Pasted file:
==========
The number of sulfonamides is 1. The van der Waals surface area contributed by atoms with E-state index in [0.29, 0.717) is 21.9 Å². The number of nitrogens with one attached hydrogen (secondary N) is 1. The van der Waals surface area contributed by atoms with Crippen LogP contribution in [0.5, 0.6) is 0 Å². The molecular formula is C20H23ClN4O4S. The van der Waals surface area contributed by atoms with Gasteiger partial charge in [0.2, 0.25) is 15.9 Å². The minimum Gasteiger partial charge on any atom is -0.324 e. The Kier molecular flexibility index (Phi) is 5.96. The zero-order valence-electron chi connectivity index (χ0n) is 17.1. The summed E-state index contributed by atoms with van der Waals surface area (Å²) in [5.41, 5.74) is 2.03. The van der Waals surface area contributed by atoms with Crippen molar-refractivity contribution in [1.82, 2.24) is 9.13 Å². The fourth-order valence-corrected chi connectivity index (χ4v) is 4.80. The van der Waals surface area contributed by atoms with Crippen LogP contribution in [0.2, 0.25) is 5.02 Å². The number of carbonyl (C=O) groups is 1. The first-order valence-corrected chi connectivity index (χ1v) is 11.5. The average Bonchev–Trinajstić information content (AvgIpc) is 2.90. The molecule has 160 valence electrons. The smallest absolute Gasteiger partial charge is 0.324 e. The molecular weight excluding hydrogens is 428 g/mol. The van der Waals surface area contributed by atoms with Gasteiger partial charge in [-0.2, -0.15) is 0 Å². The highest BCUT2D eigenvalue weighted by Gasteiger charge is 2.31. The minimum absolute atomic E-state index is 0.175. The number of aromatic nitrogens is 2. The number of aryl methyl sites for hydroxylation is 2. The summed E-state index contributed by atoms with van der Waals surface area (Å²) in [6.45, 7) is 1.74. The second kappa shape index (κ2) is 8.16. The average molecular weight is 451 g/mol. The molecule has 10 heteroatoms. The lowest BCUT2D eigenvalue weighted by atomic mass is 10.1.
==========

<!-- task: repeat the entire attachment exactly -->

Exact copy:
The number of sulfonamides is 1. The van der Waals surface area contributed by atoms with E-state index in [0.29, 0.717) is 21.9 Å². The number of nitrogens with one attached hydrogen (secondary N) is 1. The van der Waals surface area contributed by atoms with Crippen LogP contribution in [0.5, 0.6) is 0 Å². The molecular formula is C20H23ClN4O4S. The van der Waals surface area contributed by atoms with Gasteiger partial charge in [0.2, 0.25) is 15.9 Å². The minimum Gasteiger partial charge on any atom is -0.324 e. The Kier molecular flexibility index (Phi) is 5.96. The zero-order valence-electron chi connectivity index (χ0n) is 17.1. The summed E-state index contributed by atoms with van der Waals surface area (Å²) in [5.41, 5.74) is 2.03. The van der Waals surface area contributed by atoms with Crippen molar-refractivity contribution in [1.82, 2.24) is 9.13 Å². The fourth-order valence-corrected chi connectivity index (χ4v) is 4.80. The van der Waals surface area contributed by atoms with Crippen LogP contribution in [0.2, 0.25) is 5.02 Å². The number of carbonyl (C=O) groups is 1. The first-order valence-corrected chi connectivity index (χ1v) is 11.5. The average Bonchev–Trinajstić information content (AvgIpc) is 2.90. The molecule has 160 valence electrons. The smallest absolute Gasteiger partial charge is 0.324 e. The molecular weight excluding hydrogens is 428 g/mol. The van der Waals surface area contributed by atoms with Gasteiger partial charge in [-0.2, -0.15) is 0 Å². The highest BCUT2D eigenvalue weighted by Gasteiger charge is 2.31. The minimum absolute atomic E-state index is 0.175. The number of aromatic nitrogens is 2. The number of aryl methyl sites for hydroxylation is 2. The summed E-state index contributed by atoms with van der Waals surface area (Å²) in [6.45, 7) is 1.74. The second kappa shape index (κ2) is 8.16. The average molecular weight is 451 g/mol. The molecule has 10 heteroatoms. The lowest BCUT2D eigenvalue weighted by atomic mass is 10.1.